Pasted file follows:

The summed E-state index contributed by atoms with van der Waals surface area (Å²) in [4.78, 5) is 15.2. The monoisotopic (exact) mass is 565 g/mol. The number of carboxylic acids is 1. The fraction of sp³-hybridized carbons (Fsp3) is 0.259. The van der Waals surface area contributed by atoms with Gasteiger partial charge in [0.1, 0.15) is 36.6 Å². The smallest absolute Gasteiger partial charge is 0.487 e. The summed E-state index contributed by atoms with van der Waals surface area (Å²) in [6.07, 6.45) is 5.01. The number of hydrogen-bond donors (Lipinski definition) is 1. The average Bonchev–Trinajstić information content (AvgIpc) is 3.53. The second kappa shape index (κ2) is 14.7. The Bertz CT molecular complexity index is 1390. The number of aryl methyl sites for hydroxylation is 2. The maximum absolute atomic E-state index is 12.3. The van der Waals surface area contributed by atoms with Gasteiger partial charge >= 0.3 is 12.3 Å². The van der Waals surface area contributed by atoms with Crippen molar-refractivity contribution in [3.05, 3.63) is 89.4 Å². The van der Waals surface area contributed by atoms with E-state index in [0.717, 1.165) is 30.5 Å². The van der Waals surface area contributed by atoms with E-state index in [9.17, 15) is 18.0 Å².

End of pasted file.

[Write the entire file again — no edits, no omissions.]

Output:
The summed E-state index contributed by atoms with van der Waals surface area (Å²) in [4.78, 5) is 15.2. The monoisotopic (exact) mass is 565 g/mol. The number of carboxylic acids is 1. The fraction of sp³-hybridized carbons (Fsp3) is 0.259. The van der Waals surface area contributed by atoms with Gasteiger partial charge in [0.1, 0.15) is 36.6 Å². The smallest absolute Gasteiger partial charge is 0.487 e. The summed E-state index contributed by atoms with van der Waals surface area (Å²) in [6.07, 6.45) is 5.01. The number of hydrogen-bond donors (Lipinski definition) is 1. The average Bonchev–Trinajstić information content (AvgIpc) is 3.53. The second kappa shape index (κ2) is 14.7. The Bertz CT molecular complexity index is 1390. The number of aryl methyl sites for hydroxylation is 2. The maximum absolute atomic E-state index is 12.3. The van der Waals surface area contributed by atoms with Gasteiger partial charge >= 0.3 is 12.3 Å². The van der Waals surface area contributed by atoms with Crippen molar-refractivity contribution in [3.05, 3.63) is 89.4 Å². The van der Waals surface area contributed by atoms with E-state index in [0.717, 1.165) is 30.5 Å². The van der Waals surface area contributed by atoms with E-state index in [9.17, 15) is 18.0 Å².